Katharina Habersbrunner

Katharina Habersbrunner works tirelessly to promote a transition to clean sources of energy that is just and leaves no one behind, including those suffering from energy poverty.

With over 20 years’ experience in the energy field, Katharina is currently project manager and board member of NGO Women Engage for a Common Future (WECF). She coordinates EU-funded projects designed to help lift women out of energy poverty, making sure they have access to essential services such as warmth, cooling, lighting and the energy to power appliances.

Katharina also runs several projects that, as a conscious aim, involve women at all stages of the process of generating, transmitting and distributing energy.

“I am currently responsible for gender and climate projects,” she explains. “We currently have mini-grid projects ongoing in Ethiopia and Uganda, as well as Eastern Europe”.

These projects all promote a socially just transition from a fossil fuel-based economy towards clean, renewable and decentralised energy solutions – aims she has advocated throughout her career.

Sustainable business practices

Growing up on a Bavarian farm, Katharina has always felt connected to the environment and nature. As a teenager she joined an environmental NGO and has campaigned continuously for sustainable energy policies.

Later, working with the private sector enabled her to see the importance of developing sustainable, inclusive business models.

“I recognised the need to include all citizens in sectors such as energy, which tend to be very male-dominated,” she says. “Just energy transitions need to include everyone and be addressed to everyone.”

These convictions were put into practice when she set up a clean energy cooperative in Germany in 2011. The cooperative proved to be financially as well as environmentally beneficial for its citizen members and led to the development of four energy cooperatives and an umbrella cooperative in Georgia in 2016.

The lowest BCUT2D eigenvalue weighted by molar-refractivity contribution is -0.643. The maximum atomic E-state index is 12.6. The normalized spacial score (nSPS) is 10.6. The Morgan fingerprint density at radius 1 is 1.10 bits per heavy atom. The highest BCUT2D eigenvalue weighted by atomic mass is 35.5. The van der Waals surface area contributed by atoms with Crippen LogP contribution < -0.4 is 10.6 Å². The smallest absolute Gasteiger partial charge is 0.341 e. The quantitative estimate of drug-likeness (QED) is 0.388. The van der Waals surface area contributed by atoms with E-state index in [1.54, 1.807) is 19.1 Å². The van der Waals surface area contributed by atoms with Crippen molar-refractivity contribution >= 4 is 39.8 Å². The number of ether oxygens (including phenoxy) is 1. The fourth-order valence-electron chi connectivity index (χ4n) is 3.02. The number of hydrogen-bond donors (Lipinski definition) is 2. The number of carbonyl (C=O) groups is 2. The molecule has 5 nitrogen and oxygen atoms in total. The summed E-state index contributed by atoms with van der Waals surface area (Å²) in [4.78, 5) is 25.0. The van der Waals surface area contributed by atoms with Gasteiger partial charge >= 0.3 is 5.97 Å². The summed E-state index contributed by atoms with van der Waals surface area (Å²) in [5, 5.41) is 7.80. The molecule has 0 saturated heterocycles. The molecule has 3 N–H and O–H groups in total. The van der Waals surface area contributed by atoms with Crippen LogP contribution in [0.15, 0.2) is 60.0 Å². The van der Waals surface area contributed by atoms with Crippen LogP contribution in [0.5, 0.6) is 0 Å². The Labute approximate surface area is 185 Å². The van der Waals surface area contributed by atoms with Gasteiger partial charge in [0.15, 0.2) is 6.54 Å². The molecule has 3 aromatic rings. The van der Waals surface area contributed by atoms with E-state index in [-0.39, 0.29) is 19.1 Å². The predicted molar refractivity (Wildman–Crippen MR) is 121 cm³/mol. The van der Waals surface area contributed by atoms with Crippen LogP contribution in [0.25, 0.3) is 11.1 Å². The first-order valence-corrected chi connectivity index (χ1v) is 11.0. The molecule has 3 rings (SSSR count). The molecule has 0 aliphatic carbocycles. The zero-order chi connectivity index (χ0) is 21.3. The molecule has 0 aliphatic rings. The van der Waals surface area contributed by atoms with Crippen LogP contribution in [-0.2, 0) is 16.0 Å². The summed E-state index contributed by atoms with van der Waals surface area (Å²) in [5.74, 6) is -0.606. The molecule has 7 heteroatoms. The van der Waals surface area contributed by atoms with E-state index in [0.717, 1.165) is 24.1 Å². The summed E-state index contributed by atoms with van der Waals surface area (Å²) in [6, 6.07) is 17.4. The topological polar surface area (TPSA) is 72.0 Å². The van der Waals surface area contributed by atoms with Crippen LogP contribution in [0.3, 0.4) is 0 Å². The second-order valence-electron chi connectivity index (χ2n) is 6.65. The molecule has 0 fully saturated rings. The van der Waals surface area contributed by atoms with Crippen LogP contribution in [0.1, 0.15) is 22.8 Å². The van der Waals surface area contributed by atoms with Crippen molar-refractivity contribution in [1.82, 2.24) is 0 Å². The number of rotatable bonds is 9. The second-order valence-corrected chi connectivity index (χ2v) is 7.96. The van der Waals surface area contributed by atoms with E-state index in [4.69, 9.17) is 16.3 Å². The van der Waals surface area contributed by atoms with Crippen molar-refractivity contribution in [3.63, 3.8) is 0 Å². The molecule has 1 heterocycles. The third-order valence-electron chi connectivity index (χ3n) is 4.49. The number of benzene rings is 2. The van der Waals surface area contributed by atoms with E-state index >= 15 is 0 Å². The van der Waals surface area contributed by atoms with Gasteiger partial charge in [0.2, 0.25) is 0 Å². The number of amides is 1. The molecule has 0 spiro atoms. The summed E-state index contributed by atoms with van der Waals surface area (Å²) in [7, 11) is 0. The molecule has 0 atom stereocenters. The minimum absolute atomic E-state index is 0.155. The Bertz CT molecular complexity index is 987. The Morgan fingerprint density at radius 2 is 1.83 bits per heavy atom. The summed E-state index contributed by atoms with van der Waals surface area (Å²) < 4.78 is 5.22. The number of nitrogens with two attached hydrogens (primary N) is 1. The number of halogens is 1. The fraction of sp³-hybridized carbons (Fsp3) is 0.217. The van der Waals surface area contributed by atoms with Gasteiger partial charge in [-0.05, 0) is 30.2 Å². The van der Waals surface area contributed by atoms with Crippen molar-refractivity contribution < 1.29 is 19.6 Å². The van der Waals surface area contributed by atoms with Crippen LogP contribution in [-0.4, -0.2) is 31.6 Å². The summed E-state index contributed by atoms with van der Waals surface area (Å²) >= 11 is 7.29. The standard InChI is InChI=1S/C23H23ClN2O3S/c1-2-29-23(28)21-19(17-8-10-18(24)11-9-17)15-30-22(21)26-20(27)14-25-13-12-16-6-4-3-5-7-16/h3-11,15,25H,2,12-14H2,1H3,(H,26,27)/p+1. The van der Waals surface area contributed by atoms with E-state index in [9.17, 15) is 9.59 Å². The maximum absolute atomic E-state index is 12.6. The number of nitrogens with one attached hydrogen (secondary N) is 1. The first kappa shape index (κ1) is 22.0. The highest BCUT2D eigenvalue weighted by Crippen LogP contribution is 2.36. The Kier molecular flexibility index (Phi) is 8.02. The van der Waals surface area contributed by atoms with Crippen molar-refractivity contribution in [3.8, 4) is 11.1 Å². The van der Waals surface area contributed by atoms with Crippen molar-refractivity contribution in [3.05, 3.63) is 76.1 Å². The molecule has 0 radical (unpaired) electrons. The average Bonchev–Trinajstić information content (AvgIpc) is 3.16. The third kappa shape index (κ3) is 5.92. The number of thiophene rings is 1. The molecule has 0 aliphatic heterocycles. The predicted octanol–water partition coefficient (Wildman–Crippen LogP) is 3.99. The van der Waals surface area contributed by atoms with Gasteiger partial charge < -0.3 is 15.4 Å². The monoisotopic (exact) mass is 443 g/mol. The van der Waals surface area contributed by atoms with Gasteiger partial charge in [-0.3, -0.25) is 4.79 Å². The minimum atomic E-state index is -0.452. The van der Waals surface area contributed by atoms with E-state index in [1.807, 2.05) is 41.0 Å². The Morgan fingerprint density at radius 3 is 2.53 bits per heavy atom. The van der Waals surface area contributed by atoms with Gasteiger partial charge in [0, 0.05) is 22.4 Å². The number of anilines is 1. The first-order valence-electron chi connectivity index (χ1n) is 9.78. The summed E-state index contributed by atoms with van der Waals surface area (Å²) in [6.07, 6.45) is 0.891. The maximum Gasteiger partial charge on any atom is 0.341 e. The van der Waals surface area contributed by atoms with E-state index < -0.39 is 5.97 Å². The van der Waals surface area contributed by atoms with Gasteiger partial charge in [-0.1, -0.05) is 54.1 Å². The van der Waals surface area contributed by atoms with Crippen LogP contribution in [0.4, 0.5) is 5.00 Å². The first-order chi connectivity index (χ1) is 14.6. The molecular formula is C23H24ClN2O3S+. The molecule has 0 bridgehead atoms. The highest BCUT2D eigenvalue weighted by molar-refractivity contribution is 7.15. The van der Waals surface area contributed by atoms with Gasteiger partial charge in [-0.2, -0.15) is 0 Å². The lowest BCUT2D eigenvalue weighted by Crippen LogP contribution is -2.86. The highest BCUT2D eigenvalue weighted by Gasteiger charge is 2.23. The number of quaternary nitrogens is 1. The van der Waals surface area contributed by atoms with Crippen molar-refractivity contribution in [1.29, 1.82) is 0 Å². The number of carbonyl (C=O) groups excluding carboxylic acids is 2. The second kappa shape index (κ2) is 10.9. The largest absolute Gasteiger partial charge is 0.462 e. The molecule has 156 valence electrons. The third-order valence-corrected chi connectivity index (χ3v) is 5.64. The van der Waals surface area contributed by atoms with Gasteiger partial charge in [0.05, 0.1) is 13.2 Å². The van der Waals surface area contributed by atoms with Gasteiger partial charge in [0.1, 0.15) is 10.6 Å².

An opportunity for change

The long-time campaigner welcomes the ambition of Europe’s Green Deal as a possibility to break away from the status quo.

“This presents a chance to allocate resources in a more sustainable manner,” she says.

Katharina also hopes to see today’s young people take action on issues that motivate them to bring the change they want.

“I have learned so much from my engagement in energy issues,” she says. “To achieve change, you need to start with what you can personally change yourself.”


Katharina Habersbrunner is one of 3 women recognised in the Women in Energy category of the EU Sustainable Energy Awards 2020 for their commitment to push energy efficiency into the mainstream, as well engage and empower citizens to play their part in the clean energy transition. The Awards honour outstanding individuals and projects for their innovation in the sustainable energy sector.

The Awards are part of EU Sustainable Energy Week (EUSEW), which will take place from 22-26 June 2020 under the theme: ‘Beyond the crisis: clean energy for green recovery and growth’. This year, participants will enjoy an online, interactive event experience. Highlights include a 3-day policy conference featuring a high-level opening session, the EUSEW Awards, networking activities and side events for participants as well as Energy Days, digital events taking place all over Europe. For the first time, a European Youth Energy Day will be organised on 22 June.